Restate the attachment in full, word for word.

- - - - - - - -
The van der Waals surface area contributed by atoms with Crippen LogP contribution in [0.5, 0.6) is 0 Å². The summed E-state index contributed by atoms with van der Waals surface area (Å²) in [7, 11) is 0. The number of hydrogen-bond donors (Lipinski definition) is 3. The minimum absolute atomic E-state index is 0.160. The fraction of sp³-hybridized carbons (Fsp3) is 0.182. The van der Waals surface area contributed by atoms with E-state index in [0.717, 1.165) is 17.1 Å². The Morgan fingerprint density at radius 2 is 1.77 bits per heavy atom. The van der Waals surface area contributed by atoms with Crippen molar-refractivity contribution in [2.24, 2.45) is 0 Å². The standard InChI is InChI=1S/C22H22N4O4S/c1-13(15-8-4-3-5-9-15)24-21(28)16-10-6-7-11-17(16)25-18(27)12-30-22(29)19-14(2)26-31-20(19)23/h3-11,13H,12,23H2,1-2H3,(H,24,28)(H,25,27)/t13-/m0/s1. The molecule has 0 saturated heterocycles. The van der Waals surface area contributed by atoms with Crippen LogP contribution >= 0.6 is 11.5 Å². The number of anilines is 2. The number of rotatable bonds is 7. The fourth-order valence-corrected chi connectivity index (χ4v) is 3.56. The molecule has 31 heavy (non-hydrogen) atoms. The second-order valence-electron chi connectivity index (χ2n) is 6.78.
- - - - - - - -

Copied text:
The van der Waals surface area contributed by atoms with Crippen LogP contribution in [0.5, 0.6) is 0 Å². The summed E-state index contributed by atoms with van der Waals surface area (Å²) in [7, 11) is 0. The number of hydrogen-bond donors (Lipinski definition) is 3. The minimum absolute atomic E-state index is 0.160. The fraction of sp³-hybridized carbons (Fsp3) is 0.182. The van der Waals surface area contributed by atoms with E-state index in [0.717, 1.165) is 17.1 Å². The Morgan fingerprint density at radius 2 is 1.77 bits per heavy atom. The van der Waals surface area contributed by atoms with Crippen molar-refractivity contribution in [2.24, 2.45) is 0 Å². The standard InChI is InChI=1S/C22H22N4O4S/c1-13(15-8-4-3-5-9-15)24-21(28)16-10-6-7-11-17(16)25-18(27)12-30-22(29)19-14(2)26-31-20(19)23/h3-11,13H,12,23H2,1-2H3,(H,24,28)(H,25,27)/t13-/m0/s1. The molecule has 0 saturated heterocycles. The van der Waals surface area contributed by atoms with Crippen LogP contribution >= 0.6 is 11.5 Å². The number of anilines is 2. The number of rotatable bonds is 7. The fourth-order valence-corrected chi connectivity index (χ4v) is 3.56. The molecule has 31 heavy (non-hydrogen) atoms. The second-order valence-electron chi connectivity index (χ2n) is 6.78.